Funeral Homes and Churches Offer Services for Pulse Shooting Victims
Article originally published by: Orlando Sentinel
Funeral directors, florists and pastors are offering to do whatever it takes to ensure the 49 killed in the nation’s deadliest mass shooting at an Orlando gay nightclub have a proper celebration of life.
Scott Hora, co-owner of A Community Funeral Home & Sunset Cremations in Orlando, said he’s heard from a pastor willing to drive from Oklahoma to deliver services, a grocer willing to donate flower arrangements, a casket company willing to offer a discount and a vendor willing to create charms with the victims’ thumbprints, free of charge.
“We’re not going to talk to the family about the money,” Hora said Tuesday.
He hopes to tap into a victims’ compensation fund administered by the state Attorney General’s Office to help defray funeral costs, as do Osceola Memory Gardens in Kissimmee and Robert Bryant Funeral & Cremation Chapel in Orlando. Pax-Villa Funeral Home in Orlando is waiving its professional service charge.
In another gesture, an Orlando florist is coordinating a nationwide effort to donate flowers to the victims’ grieving families.
“We want to be clear that we are not looking to promote our business but merely to reach out to the families to support their loss in this tragic event and to soften financial burden on these families,” said Sally Kobylinski, vice president at In Bloom Florist.
Meanwhile, a vendor for Osceola Memory Gardens offered to donate memory blankets to the victims’ loved ones. The funeral home is working with eight families impacted by the tragedy, according to funeral director Tom Dorsey.
“It’s very busy, number one,” he said. “We’re doing the best we can to help people.”
Funeraria San Juan Funeral Home in Kissimmee overflowed Monday morning with about 100 friends and family members of victims who were slain Sunday.
“I had to open up my chapel so people had a place to sit and wait while the other family members were working on the actual funeral arrangements,” funeral director Bob Healy said. “…We seem to be ground zero.”
Most of those who died were Hispanic, and Funeraria San Juan has long been a popular choice for members of the Hispanic community, Healy said. So far, he estimates they are working with more than six families of victims.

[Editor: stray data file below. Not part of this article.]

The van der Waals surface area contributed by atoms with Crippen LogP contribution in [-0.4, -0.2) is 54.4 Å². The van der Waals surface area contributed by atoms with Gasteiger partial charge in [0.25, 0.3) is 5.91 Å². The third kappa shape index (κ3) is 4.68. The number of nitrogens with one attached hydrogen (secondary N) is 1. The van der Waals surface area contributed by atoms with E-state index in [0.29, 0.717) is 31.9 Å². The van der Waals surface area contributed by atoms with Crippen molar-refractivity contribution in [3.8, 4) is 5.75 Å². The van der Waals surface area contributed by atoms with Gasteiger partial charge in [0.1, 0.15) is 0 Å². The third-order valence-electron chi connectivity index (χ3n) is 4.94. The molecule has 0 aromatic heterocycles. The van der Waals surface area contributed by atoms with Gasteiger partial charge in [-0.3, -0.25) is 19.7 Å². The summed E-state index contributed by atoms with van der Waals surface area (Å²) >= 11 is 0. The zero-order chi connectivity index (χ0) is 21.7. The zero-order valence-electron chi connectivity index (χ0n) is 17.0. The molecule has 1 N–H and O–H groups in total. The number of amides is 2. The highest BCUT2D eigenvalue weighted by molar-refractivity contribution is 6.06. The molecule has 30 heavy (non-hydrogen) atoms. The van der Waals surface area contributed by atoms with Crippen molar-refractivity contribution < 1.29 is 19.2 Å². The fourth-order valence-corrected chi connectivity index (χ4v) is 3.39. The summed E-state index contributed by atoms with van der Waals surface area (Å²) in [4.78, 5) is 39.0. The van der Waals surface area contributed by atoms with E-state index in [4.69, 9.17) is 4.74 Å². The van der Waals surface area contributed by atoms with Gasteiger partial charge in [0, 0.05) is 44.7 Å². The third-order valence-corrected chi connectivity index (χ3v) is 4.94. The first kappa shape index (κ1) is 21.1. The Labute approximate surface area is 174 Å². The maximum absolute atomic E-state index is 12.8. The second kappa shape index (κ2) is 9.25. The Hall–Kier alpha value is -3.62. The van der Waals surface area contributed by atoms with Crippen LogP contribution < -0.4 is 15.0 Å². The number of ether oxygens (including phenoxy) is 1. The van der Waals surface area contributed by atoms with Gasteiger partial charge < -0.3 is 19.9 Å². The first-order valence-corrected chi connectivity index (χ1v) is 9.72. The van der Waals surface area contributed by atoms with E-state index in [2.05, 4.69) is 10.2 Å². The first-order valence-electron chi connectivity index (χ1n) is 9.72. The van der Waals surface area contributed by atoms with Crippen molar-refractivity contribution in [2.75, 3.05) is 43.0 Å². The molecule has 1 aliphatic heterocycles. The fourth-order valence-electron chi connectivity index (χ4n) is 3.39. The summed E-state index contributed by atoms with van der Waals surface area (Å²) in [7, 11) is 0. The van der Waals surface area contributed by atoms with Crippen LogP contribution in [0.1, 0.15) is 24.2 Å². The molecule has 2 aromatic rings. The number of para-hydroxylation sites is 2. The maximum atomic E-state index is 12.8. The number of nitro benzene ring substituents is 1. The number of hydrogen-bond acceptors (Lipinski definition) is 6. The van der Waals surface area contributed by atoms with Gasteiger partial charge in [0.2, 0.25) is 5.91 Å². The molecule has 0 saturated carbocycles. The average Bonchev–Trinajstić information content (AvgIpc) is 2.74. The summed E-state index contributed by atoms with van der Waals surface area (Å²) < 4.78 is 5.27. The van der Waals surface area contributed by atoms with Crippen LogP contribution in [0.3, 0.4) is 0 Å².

The Orange County Medical Examiner’s Office was expected to finish all autopsies by the end of the day Tuesday, according to Carrie Proudfit, an Orange County Public Safety spokeswoman. Florida Emergency Mortuary Operations Response System and the Sarasota County medical examiner also helped, she said. The remains of 20 people have been transported to funeral homes, Proudfit said.
A number of Central Florida churches offered free services.
Florida Hospital Church in downtown Orlando, Metro Church in Winter Springs, Forest Lake Seventh-day Adventist Church in Apopka and Forest City Spanish Adventist Church in Altamonte Springs have all volunteered to conduct services at no cost.
Forest Lake pastors extended their offer after hearing families were concerned churches might refuse to hold funerals for LGBT victims.
“I think it was a question of, ‘will we be accepted at Christian churches in the area?'” said Bernie Anderson, youth pastor for the roughly 3,700-person congregation.
Central Florida atheists are also stepping forward to aid families.
David Williamson, founder of the Central Florida Freethought Community, said his group will cover the costs of non-religious services for any of those killed in the shooting.
“It’s very easy to fall back on the ideas that … perhaps this is part of God’s plan,” Williamson said. “Those things feel really good to say and hear if you believe them, but if you don’t, it’s actually a painful thing.”.
Photo Credit: Vigil at the Dr. Phillips Performing Arts Center in downtown Orlando for victims of the mass shooting at the Pulse nightclub, on Monday, June 13, 2016. (Ricardo Ramirez Buxeda/ Orlando Sentinel) (Ricardo Ramirez Buxeda / Orlando Sentinel)